4. Thanks Sudhir.
    It is indeed disturbing to note that such politics are continuing unabated to this day. The idea of nationhood, instead of rising with the nation’s maturity, appears to be on the decline instead. Sometimes I shudder to think in what state we shall see the “India” we knew in fifty, or even twenty, years.


  5. I think this is a fantastic review of the book, very nuanced and very enlightening. I read Shadow Lines with a host of conflicted feelings – I admit to also having had to grapple with the complex family hierarchies, and was also struck by the deliberate chronologically disordered presentation of time – linear time here is in a splendid, deliberate, careful disarray, and I think that’s the point of the whole novel.

    What struck me was how the novel’s form – a distinctly Proustian exploration of time through memory – becomes a potent metaphor for the larger political questions the novel asks.

    How can one divide memory itself? No matter how far into the future it resurfaces, memory can never be divided. ‘Felt’ time is different from linear time, ‘felt’ time implies subjectivity and emotion, and memory is infused with emotion. The epiphany of such moments – the collective moment of shared human reception to memory, whether reluctant or in earnest, causes the entire enterprise of politicized divisions to fall to the ground.

    I think the point of the novel is to highlight how time might seem divided but memory essentially severs divides, pointing to their futility in the face of human nature, and herein lies his exploration the ‘shadowiness’ of such divisions – their essentially phantom, ludicrous nature.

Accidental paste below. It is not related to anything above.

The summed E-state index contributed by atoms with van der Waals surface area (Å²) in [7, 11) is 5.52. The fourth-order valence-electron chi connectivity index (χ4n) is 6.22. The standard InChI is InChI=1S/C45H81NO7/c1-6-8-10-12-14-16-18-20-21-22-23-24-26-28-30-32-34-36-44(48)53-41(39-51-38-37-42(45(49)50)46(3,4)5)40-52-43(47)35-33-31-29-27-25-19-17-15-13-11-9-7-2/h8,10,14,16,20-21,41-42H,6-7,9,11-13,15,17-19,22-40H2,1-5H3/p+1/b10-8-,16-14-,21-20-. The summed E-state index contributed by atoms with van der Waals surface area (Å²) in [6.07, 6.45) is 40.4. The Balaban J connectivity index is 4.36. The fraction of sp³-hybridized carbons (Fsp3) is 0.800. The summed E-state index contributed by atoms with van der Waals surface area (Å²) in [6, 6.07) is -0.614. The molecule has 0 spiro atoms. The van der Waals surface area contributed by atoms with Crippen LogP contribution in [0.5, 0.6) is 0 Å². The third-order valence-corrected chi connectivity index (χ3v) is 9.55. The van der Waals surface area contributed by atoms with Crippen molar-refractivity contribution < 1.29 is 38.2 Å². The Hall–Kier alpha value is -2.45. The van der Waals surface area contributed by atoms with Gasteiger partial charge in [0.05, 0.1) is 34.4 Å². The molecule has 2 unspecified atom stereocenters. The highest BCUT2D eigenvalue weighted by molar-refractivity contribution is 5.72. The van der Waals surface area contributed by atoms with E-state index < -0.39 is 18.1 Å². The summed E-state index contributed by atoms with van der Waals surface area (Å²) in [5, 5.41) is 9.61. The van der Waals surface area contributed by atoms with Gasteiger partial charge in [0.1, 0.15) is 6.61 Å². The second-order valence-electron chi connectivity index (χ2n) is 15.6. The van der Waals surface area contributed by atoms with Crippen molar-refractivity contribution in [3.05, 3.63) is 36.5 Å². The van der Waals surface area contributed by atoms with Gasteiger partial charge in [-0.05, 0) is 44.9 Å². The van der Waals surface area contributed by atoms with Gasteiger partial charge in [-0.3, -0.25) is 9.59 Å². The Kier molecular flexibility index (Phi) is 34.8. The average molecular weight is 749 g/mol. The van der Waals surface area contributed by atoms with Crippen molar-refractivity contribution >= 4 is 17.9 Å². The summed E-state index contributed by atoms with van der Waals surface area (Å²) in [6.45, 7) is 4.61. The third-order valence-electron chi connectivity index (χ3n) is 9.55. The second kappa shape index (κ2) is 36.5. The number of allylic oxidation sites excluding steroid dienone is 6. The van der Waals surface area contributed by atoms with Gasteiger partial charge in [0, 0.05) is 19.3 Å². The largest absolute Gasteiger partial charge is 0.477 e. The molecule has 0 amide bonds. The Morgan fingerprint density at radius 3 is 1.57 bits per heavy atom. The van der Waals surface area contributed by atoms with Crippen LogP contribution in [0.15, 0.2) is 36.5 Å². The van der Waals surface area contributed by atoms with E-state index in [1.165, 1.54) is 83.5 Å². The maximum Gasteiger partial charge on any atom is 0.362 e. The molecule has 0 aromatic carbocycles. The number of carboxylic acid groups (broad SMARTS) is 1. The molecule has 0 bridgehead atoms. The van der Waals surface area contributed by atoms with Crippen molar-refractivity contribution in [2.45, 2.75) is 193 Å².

I also found the most interesting his exploration (albeit subtle) of the constructed, divided lines between individual, human trajectories of selfhood – his love for Ila, for instance. I thought that was the most fascinating part of the novel. ‘Need is not transitive, one may need without oneself being needed’ and when she rebuffs him, how ‘history’ comes into play as a panacea to pain – ‘I ceased to exist, except as a chronicle’.


  6. it is very interesting, romantic, patriotic, terrorist, memorable, moralistic. and what is more attracting is that all this in one single work. i love it. thanks to the English literature and Amitavji.


  7. Ghosh is primarily an academician with a historiographical and anthropological training and he is a sarcastic observer the unnamed narrator here > I think these 2 points are missing in this analysis


  8. The Shadow Lines of Amitav Ghosh is a wonderful mingling of memory,history,family,past and politics with a fantastic story telling style that can enchant and arrest the attention
    of any reader.I really like it.
    Altaf Biplab.


  9. The Shadow Lines of Amitav Ghosh is a wonderful mingling of memory,
    history,family,past and politics that can easily enchant and arrest the attention of any reader,I really like this book.


  10. I was interested by the ‘clamour of voices’ inside the narrator’s head, and the idea that his identity made up of the stories of other people – much like the India depicted in Rushdie’s ‘Midnight’s Children’ where the the narrator has many parents, and many voices inside his head.

    What I’m struggling to understand is what Ghosh means by ‘oneself and one’s image in the mirror’?


  11. I liked the idea of the narrator being made up of a ‘clamour of voices’ and being absorbed into other people’s stories – something which seems allegorical for the nation in which he lives.